The rapid rise of Nottingham’s music scene in recent years is all the more impressive given that it came from nowhere. Look back and there’s little signposting of the current success. Local group Paper Lace made headlines in the 70s with their international hit Billy Don’t Be a Hero. But between then and the late noughties, Nottingham bands had little success. But then something happened.
Despite having no signature sound to live up to and no recent acts to follow, Nottingham started producing some of the UK’s finest musical talents of the last three years. The city is now recognised as one of Britain’s best music cities; no genre is off limits, no music too experimental.
The city’s most famous export is Jake Bugg, a singer-songwriter born and bred in Nottingham, who shot to fame in 2012. His success alerted the music scouts who descended on the city to find the next big thing. And in the two years after Bugg’s ascent, two additional acts were signed and have gone on to have incredible international success – London Grammar in 2013 and Sleaford Mods in 2014.
“All around the world, not only in the UK, people know about Nottingham musicians, and that just wasn’t the case five years ago,” says Mark Del, who heads up the community project Nusic, which helps local musicians. “Now we’re in a situation where arguably the most talked about, credible artists of the last three years have been from Nottingham.”
Bugg may be the stand out star – his talent is undeniable – but he was also a product of the momentum that started building around Nottingham’s music scene in 2010. At that time, indie pop band Dog Is Dead started to get some interest, and the Guardian published an article on the city’s music, which really thrust it into the spotlight.
“Outside of Nottingham, there’s probably a perception that Jake Bugg led the Nottingham music scene,” says Del. “But actually he was the first artist to breakthrough from what was already a buzzing music scene.”
The impact Bugg has had on Nottingham’s musical success is clear.
Jared Wilson, the editor of Nottingham’s arts, entertainment and culture magazine LeftLion, explains, “The success of Jake Bugg brought a lot of A&R men from bigger cities to Nottingham and you saw in the wake of that that Saint Raymond, London Grammar and many others got signed.
“People who came to check out our music scene, who hadn’t been here in a very long time, were drawn here by that one artist.”
Among those drawn to the city were foreign media who’ve helped to spread the city’s music around the world.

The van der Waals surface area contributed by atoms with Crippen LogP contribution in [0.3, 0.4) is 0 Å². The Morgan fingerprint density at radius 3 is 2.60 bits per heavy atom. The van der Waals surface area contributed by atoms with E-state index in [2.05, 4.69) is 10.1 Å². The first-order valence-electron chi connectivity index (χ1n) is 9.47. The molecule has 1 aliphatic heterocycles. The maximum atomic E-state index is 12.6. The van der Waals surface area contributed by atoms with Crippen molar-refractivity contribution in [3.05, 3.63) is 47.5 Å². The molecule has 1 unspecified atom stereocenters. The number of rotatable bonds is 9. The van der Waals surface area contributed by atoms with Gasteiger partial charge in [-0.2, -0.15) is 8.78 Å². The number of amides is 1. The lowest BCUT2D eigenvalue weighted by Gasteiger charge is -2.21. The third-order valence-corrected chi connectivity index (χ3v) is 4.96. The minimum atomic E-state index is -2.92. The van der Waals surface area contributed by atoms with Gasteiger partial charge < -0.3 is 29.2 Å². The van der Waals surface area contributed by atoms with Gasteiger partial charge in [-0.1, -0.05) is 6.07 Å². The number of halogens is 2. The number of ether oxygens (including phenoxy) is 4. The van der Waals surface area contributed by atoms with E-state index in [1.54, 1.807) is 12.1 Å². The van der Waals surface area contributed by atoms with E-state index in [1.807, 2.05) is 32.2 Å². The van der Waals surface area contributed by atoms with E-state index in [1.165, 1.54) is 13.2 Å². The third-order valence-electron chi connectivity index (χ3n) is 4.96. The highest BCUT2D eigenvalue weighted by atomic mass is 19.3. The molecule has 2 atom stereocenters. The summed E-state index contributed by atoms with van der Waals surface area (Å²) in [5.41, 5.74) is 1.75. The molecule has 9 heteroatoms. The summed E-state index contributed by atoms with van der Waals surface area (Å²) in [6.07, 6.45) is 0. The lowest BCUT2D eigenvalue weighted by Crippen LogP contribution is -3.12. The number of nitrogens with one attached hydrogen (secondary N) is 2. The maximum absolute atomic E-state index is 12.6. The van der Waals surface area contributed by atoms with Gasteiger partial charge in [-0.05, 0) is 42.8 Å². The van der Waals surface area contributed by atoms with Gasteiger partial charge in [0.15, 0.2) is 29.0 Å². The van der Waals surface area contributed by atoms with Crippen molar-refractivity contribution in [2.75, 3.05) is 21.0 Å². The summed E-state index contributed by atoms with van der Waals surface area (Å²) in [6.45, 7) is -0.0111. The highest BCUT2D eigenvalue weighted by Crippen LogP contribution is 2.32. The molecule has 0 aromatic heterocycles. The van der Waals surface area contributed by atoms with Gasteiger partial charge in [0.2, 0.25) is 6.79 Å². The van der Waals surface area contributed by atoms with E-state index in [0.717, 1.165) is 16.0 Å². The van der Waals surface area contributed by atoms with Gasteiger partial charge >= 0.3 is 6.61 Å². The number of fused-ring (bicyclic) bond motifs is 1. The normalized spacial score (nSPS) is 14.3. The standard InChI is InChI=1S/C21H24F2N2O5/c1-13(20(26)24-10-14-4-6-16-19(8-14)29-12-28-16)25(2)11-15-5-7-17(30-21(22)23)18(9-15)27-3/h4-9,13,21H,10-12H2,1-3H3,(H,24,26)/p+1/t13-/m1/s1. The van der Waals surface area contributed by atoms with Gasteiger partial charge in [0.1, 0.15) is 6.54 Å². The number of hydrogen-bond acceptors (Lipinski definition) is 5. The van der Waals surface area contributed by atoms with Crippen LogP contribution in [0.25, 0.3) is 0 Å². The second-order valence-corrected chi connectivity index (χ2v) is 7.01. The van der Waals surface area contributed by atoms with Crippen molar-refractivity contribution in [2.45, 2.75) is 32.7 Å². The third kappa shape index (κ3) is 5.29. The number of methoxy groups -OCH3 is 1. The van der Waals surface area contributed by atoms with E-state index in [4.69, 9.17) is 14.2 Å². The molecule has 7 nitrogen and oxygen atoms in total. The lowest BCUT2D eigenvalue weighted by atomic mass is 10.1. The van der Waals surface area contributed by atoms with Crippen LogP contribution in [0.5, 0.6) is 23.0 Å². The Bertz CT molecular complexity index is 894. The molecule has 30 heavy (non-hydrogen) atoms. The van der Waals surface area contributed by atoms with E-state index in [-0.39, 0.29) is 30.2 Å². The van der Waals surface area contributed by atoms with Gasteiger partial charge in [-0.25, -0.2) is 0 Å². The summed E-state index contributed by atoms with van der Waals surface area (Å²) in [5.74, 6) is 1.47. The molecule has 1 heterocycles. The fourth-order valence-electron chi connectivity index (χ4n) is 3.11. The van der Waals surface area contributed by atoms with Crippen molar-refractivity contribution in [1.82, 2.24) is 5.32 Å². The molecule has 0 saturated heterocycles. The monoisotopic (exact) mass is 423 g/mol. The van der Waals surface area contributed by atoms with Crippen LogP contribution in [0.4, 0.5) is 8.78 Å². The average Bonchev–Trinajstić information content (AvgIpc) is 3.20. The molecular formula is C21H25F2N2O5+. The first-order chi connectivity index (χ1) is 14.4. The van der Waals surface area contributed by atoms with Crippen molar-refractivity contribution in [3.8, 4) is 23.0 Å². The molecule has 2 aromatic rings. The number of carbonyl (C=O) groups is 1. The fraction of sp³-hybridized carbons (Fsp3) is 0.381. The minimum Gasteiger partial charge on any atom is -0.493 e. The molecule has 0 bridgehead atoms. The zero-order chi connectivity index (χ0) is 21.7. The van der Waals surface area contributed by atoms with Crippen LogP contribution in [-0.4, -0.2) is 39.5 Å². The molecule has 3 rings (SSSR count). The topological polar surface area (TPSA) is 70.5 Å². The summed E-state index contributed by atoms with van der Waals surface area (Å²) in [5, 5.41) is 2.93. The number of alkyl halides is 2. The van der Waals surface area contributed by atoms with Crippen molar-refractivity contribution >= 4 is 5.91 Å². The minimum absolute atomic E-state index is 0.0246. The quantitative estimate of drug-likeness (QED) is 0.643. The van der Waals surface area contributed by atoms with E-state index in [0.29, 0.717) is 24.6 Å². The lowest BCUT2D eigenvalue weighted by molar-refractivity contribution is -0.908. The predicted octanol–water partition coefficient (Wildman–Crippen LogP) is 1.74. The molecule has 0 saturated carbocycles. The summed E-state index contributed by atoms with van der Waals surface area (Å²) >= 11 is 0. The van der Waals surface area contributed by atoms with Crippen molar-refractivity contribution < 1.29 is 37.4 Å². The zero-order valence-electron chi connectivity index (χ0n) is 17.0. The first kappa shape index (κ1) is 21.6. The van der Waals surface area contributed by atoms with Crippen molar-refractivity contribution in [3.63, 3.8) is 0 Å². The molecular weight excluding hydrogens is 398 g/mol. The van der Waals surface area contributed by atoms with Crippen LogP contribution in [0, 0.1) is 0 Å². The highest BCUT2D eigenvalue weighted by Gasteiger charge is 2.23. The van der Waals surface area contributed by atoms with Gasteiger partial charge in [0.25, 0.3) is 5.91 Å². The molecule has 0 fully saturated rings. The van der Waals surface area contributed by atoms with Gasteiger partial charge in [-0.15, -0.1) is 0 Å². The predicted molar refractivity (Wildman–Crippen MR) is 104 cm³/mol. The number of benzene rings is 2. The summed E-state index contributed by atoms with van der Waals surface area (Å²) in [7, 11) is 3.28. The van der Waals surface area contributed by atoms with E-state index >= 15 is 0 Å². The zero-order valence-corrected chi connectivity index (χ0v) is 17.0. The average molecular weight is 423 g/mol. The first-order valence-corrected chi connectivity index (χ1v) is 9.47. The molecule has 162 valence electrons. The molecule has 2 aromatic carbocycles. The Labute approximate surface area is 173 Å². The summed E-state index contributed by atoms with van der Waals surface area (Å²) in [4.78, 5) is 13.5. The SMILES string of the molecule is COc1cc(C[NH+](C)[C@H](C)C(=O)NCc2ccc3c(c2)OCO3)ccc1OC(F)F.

“When Jake Bugg played Rock City, we came out of the gig and walked down the steps and had a camera shoved in our faces,” Del remembers. “It was [a German broadcaster], there to cover the story. A huge TV station from the biggest country in Europe had come to cover Jake’s homecoming gig.”
The city’s newly-acquired international status as a dynamic music centre is attracting acts from every corner of the globe – including acclaimed stars – who rub shoulders with budding local artists and those from other parts of the UK in search of their big break.
“You could feasibly see The Specials at Rock City, Beyoncé at the Arena, and some amazing up-and-coming act at The Maze all in the same night,” says Del. “It wasn’t all that long ago that we had to work really hard to stop our musicians leaving and all going to London and Manchester.”
The venues themselves are also helping to foster this eclectic range of musical talent. Set lists often include artists from a variety of genres, which means no single style is favoured over the other, and the true diversity of talent is showcased to audiences.
The sheer number of venues – most within a 10 minute walk of the city centre – also gives up-and-comers the chance to perform on any given night of the week. And local music festivals like Dot to Dot, No Tomorrow and the huge Hockley Hustle, an annual one-day event held in October featuring over 400 acts playing in over 40 venues across the city, are also drawing fans from around the UK, giving local talent a chance to be seen by a broad audience.
“Pretty much every Nottingham act you would have heard of has played there,” says Wilson.
The plethora of opportunities to perform at local venues and festivals has given Nottingham artists plenty of platforms to shine from.
“This city is alive with music, but it’s not always in traditional music venues,” explains Wilson. “If you walk into Nottingham Contemporary, which is a big art gallery, every weekend there’s a gig on. Jam Café is a tiny little café where everybody is crushed together [and] there’s JT Saw, which was an old fruit and veg shop.”
The latter, which includes a recording studio and rehearsal room, also exemplifies the DIY ethos of this city. Budding performers can use the venue to get their music off the ground. Another site, the Chameleon, also promotes the can-do attitude that enables artists to pursue musical careers without being signed to a label.
But, labels are getting involved. In November 2014, Rough Trade, a world famous record company, opened a branch of their shop in Nottingham. That their only other locations are London and New York speaks volumes for the city’s music scene. Local labels are also setting up shop, with Ear Ache going on to have
particular success; now with offices in
London and New York.
“There’s clearly something unique going on in the Nottingham music scene,” says Wilson. “And I guess it’s partly due to the fact this is the right city, at the right time.”